Delaware’s unclaimed property laws remain in a state of flux. The state’s estimation method was struck down last June in Temple-Inland, in which a federal court characterized it as “a game of ‘gotcha’ that shocks the conscience.” Delaware repealed its unclaimed property law with the enactment of 2017 Del. S.B. 13 and replaced it with new provisions in February. But the new statutes left an important item still up in the air: the methods of statistical estimation that had been one of the major points of contention in the Temple-Inland case. In absence of statutory guidance on the issue, two Delaware agencies have attempted to fill the void by proposing rules that appear to ignore or contravene the federal court’s edict.
The new statute, Del. Code Ann. tit. 12, § 1172(e), requires Delaware to promulgate rules for use of statistical sampling in estimation of unclaimed property by July 1, 2017. Both the Delaware Department of Finance and the Department of State have proposed regulations on unclaimed property that would repeal and replace the state’s current regulations.
The proposed new regulations from the Department of State refer specifically to the estimation method to be used in Voluntary Disclosure Agreements, while the proposed regulations from the Department of Finance refer to the audit process for unclaimed property holders. The rules, if adopted, would provide guidance to holders for how the state would calculate unreported unclaimed property in cases where the holder did not have records of unclaimed property to examine. Presumably, these rules are intended to improve upon the method of estimation that was found to violate substantive due process in Temple-Inland.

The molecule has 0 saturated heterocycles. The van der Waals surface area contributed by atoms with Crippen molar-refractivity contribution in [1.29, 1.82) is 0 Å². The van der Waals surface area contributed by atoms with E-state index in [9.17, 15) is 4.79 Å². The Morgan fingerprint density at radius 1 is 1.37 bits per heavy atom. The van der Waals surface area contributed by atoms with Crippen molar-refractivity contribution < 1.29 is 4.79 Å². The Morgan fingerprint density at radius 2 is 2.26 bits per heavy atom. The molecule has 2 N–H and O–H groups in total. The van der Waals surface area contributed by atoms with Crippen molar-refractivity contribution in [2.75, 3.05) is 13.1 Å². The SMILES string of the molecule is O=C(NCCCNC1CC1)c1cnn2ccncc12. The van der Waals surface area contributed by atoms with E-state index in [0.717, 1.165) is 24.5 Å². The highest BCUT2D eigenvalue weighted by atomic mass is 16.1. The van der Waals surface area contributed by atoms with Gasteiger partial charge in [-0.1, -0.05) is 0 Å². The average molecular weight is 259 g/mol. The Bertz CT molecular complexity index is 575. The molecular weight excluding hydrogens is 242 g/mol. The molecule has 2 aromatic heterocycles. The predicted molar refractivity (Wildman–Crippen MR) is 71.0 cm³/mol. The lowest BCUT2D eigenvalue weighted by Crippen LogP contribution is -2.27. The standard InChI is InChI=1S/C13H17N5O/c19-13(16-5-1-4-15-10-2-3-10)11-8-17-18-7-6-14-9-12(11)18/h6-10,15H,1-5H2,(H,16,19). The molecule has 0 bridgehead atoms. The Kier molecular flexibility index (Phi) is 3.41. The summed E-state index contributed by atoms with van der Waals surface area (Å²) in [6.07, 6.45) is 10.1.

However, these proposed rules are not without some significant issues. Ethan Millar, a partner with Alston & Bird LLP and co-author of both Bloomberg BNA Portfolio 1600-3rd: Unclaimed Property and the Unclaimed Property content in the Corporate Income Tax Navigator, sums up his objection to the proposed rules, saying, “I think the most important point to note is that both proposed regulations still utilize Delaware’s historical method of estimation, under which Delaware estimates unclaimed property owed to Delaware in years for which the holder lacks complete records based on unclaimed property owed by the holder to persons in all states in the base years (i.e., the years for which the holder does have complete records).”
This failure to take into account the fact that property is owed by the holder to owners in other states is in direct contradiction to the court’s ruling, Millar said. He added that “Delaware ignores the federal court’s edict in Temple-Inland that such estimation methodology ‘is contrary to the fundamental principle of estimation,’ ‘created significantly misleading results’ and that ‘[i]f the property in base years shows an address in another state, then the characteristic of that property has to be extrapolated into the reach back years.’ (emphasis added)”
These proposed rules may seem as though they are ill-advised on the part of the state. However, Delaware has a strong financial incentive in maintaining the previous method of estimation in its unclaimed property examinations. “It is very disappointing that Delaware ignored the one federal court decision that has ruled on this issue. At the same time, it is hardly surprising given the substantial revenue implications to Delaware, as the Temple-Inland method would wipe out almost all escheat revenues to Delaware from the use of estimation (which are hundreds of millions of dollars per year),” notes Millar.
Problems with the new proposed rules are likely to lead to more controversy on the subject in the future, and their adoption and subsequent enforcement remains an issue to watch.
Continue the discussion on Bloomberg BNA’s State Tax Group on LinkedIn: How should Delaware estimate unclaimed property during audits of holders?
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